Display Settings:


Send to:

Choose Destination
See comment in PubMed Commons below
J Toxicol Environ Health A. 2001 Jan 12;62(1):33-45.

Effects of diquat, an aquatic herbicide, on the development of mallard embryos.

Author information

  • 1Department of Biology, Frostburg State University, Maryland, USA.


Bipyridylium herbicides produce embryotoxic and teratogenic effects in dipteran, amphibian, avian, and mammalian organisms. Diquat dibromide, a bipyridylium compound, is commonly used as an aquatic herbicide. Mallard (Anas platyrhynchos) eggs were exposed to diquat by immersing the eggs for 10 s in solutions of 0.88, 3.5, 7, 14, or 56 g/L on either d 4 or 21 of incubation. Application of diquat on d 4 yielded an estimated LC50 of 19.5 g/L through 18 d of incubation, and 9.6 g/L through hatching. Body and organ weights, and bone lengths of hatchlings did not differ between control and treatment groups with the exception of a slight increase in brain weight in the 14 g/L group. Malformations in diquat-treated embryos included defects of the brain, eye, bill, limb, and pelvis; skeletal scoliosis; and incomplete ossification. Subcutaneous edema was also present. Significant manifestations of oxidative stress were apparent in hatchlings and included increased hepatic thiobarbituric acid-reactive substances (TBARS) (lipid peroxidation) and decreased brain reduced glutathione (GSH). Brain protein-bound sulfhydryls (PBSH) increased. Diquat applied on d 21 of incubation yielded an estimated LC50 of 12.6 g/L through hatching. Exposure at this late stage of development did not produce deformities. Body and organ weights and, bone lengths of hatchlings did not differ between control and treatment groups. Significant manifestations of oxidative stress in hatchlings included decreased brain GSH, increased oxidized glutathione (GSSG), and ratio of GSSG to GSH. This study suggests that concentrations of diquat commonly used for aquatic weed control, when based upon the dilution effect of average water depth of the application area, would probably have little impact on mallard embryos. However, concentrations applied above ground to weeds and cattails along ditches could adversely affect the survival and development of mallard embryos, and presumably other avian species nesting in such habitats.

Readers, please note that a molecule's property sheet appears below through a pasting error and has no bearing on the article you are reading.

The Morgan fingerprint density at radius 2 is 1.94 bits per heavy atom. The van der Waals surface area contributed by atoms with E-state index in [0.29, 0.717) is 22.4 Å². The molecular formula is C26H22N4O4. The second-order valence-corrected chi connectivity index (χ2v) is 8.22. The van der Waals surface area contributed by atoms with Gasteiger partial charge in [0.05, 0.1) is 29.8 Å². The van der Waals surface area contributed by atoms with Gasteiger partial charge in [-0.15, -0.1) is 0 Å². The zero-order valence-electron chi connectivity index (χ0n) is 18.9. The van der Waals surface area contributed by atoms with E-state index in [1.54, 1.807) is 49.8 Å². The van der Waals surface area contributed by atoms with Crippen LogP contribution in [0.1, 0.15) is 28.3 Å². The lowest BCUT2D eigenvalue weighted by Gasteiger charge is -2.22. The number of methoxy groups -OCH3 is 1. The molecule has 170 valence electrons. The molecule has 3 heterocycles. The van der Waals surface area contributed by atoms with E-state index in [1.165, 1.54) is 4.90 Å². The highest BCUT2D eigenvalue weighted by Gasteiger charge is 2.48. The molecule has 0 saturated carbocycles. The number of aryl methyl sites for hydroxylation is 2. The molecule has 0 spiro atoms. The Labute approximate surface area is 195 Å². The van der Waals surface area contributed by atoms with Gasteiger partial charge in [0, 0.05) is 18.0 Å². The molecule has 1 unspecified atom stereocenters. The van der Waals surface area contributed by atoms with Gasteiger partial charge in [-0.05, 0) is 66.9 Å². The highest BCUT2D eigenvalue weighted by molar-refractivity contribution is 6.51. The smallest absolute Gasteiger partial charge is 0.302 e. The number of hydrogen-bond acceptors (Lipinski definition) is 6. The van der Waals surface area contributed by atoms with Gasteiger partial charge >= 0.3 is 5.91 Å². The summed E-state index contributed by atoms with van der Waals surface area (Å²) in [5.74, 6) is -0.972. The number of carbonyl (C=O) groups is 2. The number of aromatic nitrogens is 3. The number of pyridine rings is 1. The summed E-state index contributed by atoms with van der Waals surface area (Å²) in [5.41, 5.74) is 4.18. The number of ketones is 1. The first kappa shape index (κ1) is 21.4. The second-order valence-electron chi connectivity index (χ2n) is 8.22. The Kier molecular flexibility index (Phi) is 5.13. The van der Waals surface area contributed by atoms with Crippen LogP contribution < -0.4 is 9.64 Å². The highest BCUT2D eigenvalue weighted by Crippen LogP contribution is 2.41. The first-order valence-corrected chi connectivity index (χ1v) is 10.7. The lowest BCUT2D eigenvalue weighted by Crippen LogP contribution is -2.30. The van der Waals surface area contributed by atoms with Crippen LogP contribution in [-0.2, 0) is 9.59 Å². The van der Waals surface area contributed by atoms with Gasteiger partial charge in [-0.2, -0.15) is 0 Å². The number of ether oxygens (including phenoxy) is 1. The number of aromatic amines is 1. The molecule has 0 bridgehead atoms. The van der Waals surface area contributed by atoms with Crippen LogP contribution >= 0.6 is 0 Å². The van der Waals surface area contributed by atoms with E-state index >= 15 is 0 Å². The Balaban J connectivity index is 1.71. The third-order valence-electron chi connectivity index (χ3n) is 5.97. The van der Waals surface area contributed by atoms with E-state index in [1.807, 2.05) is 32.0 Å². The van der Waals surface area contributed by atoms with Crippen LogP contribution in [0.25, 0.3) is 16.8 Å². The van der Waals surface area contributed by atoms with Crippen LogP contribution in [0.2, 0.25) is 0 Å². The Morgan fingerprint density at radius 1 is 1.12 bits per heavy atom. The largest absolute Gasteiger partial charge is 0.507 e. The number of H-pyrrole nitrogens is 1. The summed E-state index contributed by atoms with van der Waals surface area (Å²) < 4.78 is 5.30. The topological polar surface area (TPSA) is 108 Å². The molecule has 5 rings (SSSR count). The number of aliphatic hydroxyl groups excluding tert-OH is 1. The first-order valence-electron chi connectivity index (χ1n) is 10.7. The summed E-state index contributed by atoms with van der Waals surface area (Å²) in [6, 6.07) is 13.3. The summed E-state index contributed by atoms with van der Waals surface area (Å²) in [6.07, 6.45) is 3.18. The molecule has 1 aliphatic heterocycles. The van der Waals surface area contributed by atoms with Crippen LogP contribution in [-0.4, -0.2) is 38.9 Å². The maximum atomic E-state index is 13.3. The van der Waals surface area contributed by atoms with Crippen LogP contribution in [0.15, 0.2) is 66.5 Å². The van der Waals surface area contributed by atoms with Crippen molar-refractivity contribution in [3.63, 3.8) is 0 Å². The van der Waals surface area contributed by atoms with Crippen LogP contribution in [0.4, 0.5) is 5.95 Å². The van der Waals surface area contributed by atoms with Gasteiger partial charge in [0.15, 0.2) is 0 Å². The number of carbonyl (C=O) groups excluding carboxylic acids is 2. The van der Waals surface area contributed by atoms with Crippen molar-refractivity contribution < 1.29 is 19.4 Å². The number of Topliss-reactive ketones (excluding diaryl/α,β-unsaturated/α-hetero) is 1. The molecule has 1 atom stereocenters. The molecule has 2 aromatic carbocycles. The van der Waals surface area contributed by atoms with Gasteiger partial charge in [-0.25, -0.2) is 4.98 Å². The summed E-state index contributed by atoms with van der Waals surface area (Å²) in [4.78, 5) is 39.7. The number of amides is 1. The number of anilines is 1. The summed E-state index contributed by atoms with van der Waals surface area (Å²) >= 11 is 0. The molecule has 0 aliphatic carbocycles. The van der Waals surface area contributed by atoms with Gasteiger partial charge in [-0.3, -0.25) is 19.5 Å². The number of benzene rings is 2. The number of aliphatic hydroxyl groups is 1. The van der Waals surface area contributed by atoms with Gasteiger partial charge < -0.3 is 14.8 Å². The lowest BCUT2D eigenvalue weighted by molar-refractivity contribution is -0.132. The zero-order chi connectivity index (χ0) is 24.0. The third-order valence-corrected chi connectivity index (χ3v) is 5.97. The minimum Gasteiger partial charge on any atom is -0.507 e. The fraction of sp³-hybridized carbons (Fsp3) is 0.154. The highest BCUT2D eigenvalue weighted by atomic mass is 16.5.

[PubMed - indexed for MEDLINE]

LinkOut - more resources

Full Text Sources

Molecular Biology Databases

PubMed Commons home

PubMed Commons

How to join PubMed Commons

    Supplemental Content

    Loading ...
    Write to the Help Desk